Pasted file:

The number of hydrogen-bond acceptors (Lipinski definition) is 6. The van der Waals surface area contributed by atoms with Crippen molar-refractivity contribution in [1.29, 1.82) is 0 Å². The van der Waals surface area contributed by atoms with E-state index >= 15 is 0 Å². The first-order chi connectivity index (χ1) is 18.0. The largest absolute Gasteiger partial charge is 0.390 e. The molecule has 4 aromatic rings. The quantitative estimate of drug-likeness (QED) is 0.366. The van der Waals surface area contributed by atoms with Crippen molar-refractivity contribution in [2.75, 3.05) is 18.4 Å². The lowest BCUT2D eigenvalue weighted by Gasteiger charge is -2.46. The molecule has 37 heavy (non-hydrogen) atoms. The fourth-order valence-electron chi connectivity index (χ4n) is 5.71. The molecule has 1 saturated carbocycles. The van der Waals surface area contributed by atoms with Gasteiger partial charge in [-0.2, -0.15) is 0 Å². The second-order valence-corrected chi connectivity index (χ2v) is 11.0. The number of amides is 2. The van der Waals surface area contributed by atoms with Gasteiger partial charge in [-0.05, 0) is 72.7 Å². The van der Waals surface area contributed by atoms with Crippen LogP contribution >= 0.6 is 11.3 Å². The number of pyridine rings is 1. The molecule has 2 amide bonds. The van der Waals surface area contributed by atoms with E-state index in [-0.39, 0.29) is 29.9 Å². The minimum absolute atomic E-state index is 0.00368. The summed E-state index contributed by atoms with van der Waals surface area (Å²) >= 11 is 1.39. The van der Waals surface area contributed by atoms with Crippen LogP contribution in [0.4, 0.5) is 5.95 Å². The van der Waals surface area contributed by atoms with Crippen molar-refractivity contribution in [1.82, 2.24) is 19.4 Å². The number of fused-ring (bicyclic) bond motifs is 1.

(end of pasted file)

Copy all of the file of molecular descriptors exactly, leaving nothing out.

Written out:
The number of hydrogen-bond acceptors (Lipinski definition) is 6. The van der Waals surface area contributed by atoms with Crippen molar-refractivity contribution in [1.29, 1.82) is 0 Å². The van der Waals surface area contributed by atoms with E-state index >= 15 is 0 Å². The first-order chi connectivity index (χ1) is 18.0. The largest absolute Gasteiger partial charge is 0.390 e. The molecule has 4 aromatic rings. The quantitative estimate of drug-likeness (QED) is 0.366. The van der Waals surface area contributed by atoms with Crippen molar-refractivity contribution in [2.75, 3.05) is 18.4 Å². The lowest BCUT2D eigenvalue weighted by Gasteiger charge is -2.46. The molecule has 37 heavy (non-hydrogen) atoms. The fourth-order valence-electron chi connectivity index (χ4n) is 5.71. The molecule has 1 saturated carbocycles. The van der Waals surface area contributed by atoms with Gasteiger partial charge in [-0.2, -0.15) is 0 Å². The second-order valence-corrected chi connectivity index (χ2v) is 11.0. The number of amides is 2. The van der Waals surface area contributed by atoms with Gasteiger partial charge in [-0.05, 0) is 72.7 Å². The van der Waals surface area contributed by atoms with Crippen LogP contribution >= 0.6 is 11.3 Å². The number of pyridine rings is 1. The molecule has 2 amide bonds. The van der Waals surface area contributed by atoms with E-state index in [-0.39, 0.29) is 29.9 Å². The minimum absolute atomic E-state index is 0.00368. The summed E-state index contributed by atoms with van der Waals surface area (Å²) >= 11 is 1.39. The van der Waals surface area contributed by atoms with Crippen LogP contribution in [0.4, 0.5) is 5.95 Å². The van der Waals surface area contributed by atoms with Crippen molar-refractivity contribution in [1.82, 2.24) is 19.4 Å². The number of fused-ring (bicyclic) bond motifs is 1.